Originally published on Wed March 19, 2014 4:50 pm

Transcript

AUDIE CORNISH, HOST:

From NPR News, this is ALL THINGS CONSIDERED. I'm Audie Cornish.

ROBERT SIEGEL, HOST:

And I'm Robert Siegel. We begin this hour with the politics of a vanishing airliner. The search for Malaysian Airlines Flight 370 now covers well over 2 million square miles. Twenty-six countries are still involved, 10 days after the plane's disappearance. In a few moments, we'll hear from the U.S. Navy about their efforts.

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National Security
4:03 pm
Tue March 18, 2014

Quest For A Friend Helps Undo Decades Of Medal Of Honor Bias

Originally published on Wed March 19, 2014 4:50 pm

Transcript

AUDIE CORNISH, HOST:

Today's ceremony, awarding 24 Medals of Honor, can be traced back to the efforts of one man. President Obama gave him special recognition at the White House today.

PRESIDENT BARACK OBAMA: Mitchel Libman, a friend of one of these soldiers and an Army vet himself set out on a mission. He and his wife, Marilyn, spent years writing letters and working with Congress and our military to get this done.

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Animals
4:03 pm
Tue March 18, 2014

Giant Lizards Rise In Fla. — And They've Got Quite An Appetite

Originally published on Wed March 19, 2014 4:50 pm

Transcript

AUDIE CORNISH, HOST:

It's fight against invasive species every day in Florida. Burmese pythons and Cuban tree frogs are some of the animals that moved in uninvited. There's also this giant lizard, the Argentine black and white tegu. Tegus are coming out of hibernation right now and they're hungry. They eat eggs of native animals that conservationists want to protect.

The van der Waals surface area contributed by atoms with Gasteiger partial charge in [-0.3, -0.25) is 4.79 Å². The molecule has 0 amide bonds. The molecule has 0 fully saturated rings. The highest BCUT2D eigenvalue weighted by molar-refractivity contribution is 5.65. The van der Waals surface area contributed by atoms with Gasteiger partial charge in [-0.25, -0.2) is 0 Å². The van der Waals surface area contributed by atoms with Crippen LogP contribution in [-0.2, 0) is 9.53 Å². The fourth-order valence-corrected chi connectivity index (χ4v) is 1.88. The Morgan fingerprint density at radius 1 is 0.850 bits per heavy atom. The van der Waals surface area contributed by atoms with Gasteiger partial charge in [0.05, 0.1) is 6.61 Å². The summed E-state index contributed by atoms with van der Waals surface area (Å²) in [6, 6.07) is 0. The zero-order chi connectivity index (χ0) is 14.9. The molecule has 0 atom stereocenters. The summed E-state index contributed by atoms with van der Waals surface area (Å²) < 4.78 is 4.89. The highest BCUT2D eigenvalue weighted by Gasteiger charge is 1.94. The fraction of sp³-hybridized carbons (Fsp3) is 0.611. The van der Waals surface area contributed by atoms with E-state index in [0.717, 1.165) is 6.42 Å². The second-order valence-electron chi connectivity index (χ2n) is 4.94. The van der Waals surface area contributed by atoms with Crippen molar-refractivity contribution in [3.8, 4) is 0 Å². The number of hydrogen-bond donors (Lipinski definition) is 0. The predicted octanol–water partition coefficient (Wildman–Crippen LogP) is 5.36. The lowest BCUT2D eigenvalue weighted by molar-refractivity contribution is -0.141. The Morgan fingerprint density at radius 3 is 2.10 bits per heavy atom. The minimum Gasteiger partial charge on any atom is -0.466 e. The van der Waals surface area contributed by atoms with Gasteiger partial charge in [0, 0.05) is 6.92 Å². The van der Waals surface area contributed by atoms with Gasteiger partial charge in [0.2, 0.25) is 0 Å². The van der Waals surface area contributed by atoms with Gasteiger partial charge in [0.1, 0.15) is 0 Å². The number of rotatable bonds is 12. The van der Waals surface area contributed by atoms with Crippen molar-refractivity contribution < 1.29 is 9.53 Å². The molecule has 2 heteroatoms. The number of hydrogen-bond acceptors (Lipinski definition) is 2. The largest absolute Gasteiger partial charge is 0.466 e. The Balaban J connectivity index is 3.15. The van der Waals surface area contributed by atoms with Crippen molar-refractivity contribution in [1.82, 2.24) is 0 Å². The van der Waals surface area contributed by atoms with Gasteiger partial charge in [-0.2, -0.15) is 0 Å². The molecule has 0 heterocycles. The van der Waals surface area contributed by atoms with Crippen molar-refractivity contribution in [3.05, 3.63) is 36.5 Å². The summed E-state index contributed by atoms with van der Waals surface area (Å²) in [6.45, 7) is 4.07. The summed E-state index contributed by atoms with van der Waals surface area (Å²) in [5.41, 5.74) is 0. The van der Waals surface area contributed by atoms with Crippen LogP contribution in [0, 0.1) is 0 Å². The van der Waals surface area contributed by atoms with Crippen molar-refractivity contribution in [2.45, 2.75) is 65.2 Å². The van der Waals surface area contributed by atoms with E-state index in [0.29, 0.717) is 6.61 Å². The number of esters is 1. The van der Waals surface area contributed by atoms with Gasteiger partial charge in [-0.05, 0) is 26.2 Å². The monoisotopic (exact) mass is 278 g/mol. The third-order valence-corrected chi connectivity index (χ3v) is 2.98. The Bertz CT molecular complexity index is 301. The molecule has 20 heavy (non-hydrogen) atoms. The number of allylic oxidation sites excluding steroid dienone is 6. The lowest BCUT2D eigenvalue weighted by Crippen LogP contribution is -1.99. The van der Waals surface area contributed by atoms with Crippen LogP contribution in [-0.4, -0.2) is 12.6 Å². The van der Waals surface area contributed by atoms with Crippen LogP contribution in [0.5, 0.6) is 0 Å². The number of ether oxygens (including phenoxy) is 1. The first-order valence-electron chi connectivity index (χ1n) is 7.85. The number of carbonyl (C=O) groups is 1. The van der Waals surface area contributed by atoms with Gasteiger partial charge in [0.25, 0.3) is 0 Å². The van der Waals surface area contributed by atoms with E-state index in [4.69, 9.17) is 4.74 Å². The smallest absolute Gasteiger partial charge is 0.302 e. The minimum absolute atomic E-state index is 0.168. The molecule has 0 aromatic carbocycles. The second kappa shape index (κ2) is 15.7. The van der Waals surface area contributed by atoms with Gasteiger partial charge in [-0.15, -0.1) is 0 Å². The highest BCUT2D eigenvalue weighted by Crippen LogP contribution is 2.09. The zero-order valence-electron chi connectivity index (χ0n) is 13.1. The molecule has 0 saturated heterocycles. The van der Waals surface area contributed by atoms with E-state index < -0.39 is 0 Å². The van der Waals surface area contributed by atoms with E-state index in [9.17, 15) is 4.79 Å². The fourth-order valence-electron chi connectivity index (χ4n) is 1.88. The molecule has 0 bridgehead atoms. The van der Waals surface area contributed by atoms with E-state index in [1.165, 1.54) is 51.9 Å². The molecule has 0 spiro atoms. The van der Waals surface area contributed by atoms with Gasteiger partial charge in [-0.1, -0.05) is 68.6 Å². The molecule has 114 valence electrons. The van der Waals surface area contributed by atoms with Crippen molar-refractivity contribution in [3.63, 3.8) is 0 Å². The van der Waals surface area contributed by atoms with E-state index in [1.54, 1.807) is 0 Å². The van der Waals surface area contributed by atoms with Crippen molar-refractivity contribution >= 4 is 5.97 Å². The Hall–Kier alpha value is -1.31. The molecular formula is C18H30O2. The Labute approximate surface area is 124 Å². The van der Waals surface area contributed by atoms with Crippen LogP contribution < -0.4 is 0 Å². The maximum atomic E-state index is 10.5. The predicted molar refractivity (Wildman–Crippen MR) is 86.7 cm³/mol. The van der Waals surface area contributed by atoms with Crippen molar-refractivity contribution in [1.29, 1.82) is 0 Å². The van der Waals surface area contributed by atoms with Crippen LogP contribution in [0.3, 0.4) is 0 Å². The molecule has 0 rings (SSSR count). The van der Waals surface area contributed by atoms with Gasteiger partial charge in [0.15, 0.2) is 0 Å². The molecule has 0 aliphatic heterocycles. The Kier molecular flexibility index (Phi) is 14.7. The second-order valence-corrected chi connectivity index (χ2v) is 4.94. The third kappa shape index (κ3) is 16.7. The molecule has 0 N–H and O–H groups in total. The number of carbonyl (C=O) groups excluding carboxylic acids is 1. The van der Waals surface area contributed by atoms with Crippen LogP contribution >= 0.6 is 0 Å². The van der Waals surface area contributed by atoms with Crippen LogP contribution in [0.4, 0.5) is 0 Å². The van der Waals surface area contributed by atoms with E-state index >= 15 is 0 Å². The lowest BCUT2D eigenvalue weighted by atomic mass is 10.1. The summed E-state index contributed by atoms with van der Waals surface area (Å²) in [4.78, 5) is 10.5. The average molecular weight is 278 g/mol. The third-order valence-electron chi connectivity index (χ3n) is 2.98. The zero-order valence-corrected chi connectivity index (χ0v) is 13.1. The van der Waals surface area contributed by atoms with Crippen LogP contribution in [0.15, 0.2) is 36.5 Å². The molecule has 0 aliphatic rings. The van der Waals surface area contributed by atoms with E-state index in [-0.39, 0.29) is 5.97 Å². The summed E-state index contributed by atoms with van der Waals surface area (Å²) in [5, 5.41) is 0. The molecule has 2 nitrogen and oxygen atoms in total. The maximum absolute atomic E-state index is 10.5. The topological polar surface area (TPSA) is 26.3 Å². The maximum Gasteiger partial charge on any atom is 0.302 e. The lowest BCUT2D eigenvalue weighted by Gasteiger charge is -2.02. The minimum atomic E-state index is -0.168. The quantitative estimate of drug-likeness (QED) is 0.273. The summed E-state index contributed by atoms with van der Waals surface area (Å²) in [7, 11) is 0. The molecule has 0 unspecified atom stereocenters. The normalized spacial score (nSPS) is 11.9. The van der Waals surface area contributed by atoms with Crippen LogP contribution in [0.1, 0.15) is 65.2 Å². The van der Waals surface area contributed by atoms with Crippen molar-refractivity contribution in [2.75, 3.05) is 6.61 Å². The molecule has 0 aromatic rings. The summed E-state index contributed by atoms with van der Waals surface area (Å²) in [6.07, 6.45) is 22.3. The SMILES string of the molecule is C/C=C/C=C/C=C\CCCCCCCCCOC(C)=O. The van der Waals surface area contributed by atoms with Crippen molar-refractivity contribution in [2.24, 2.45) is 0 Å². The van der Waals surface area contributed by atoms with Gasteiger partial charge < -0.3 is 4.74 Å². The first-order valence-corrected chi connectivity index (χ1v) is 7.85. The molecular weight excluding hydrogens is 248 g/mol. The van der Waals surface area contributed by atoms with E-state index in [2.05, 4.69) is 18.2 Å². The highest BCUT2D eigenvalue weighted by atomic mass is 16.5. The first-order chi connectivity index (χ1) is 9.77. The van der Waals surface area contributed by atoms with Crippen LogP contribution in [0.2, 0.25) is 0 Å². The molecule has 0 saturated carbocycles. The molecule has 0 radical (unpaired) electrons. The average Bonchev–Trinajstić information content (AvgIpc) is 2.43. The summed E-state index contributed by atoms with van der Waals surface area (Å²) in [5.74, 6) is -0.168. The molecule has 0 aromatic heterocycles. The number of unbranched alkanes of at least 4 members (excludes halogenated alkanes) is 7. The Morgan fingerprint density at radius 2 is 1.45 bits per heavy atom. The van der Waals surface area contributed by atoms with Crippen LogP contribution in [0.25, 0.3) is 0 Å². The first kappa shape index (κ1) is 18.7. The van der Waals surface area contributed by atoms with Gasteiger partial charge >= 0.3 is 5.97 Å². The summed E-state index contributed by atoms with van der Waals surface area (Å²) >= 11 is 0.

Here's Robin Sussingham of member station WUSF.

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Humans
4:03 pm
Tue March 18, 2014

The Science And Poetry Behind A Semi-Famous Sleep Talker

Originally published on Wed March 19, 2014 4:50 pm

Transcript

AUDIE CORNISH, HOST:

From NPR News, this is ALL THINGS CONSIDERED. I'm Audie Cornish.

ROBERT SIEGEL, HOST:

And I'm Robert Siegel. Listen to this.

DION MCGREGOR: The horse she grabbed came out and peeked. Only peeked and then winked.

SIEGEL: Would you say that this speaker is A, reading a poem, B, out of his mind or C, asleep.

MCGREGOR: How are those waves? Yes, those waves, dark waves, lowering clouds, horseshoe crabs. It was all very, very timorous.

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The Two-Way
3:11 pm
Tue March 18, 2014

Report: NSA Can Record, Store Phone Conversations Of Whole Countries

Nicolas Armer DPA/LANDOV

Originally published on Tue March 18, 2014 4:17 pm

The United States has the capability to record "100 percent" of a country's phone calls, The Washington Post reports today citing people "with direct knowledge" and documents leaked by former NSA contractor Edward Snowden.

According to the paper, the U.S. keeps those recordings for a month. The paper adds: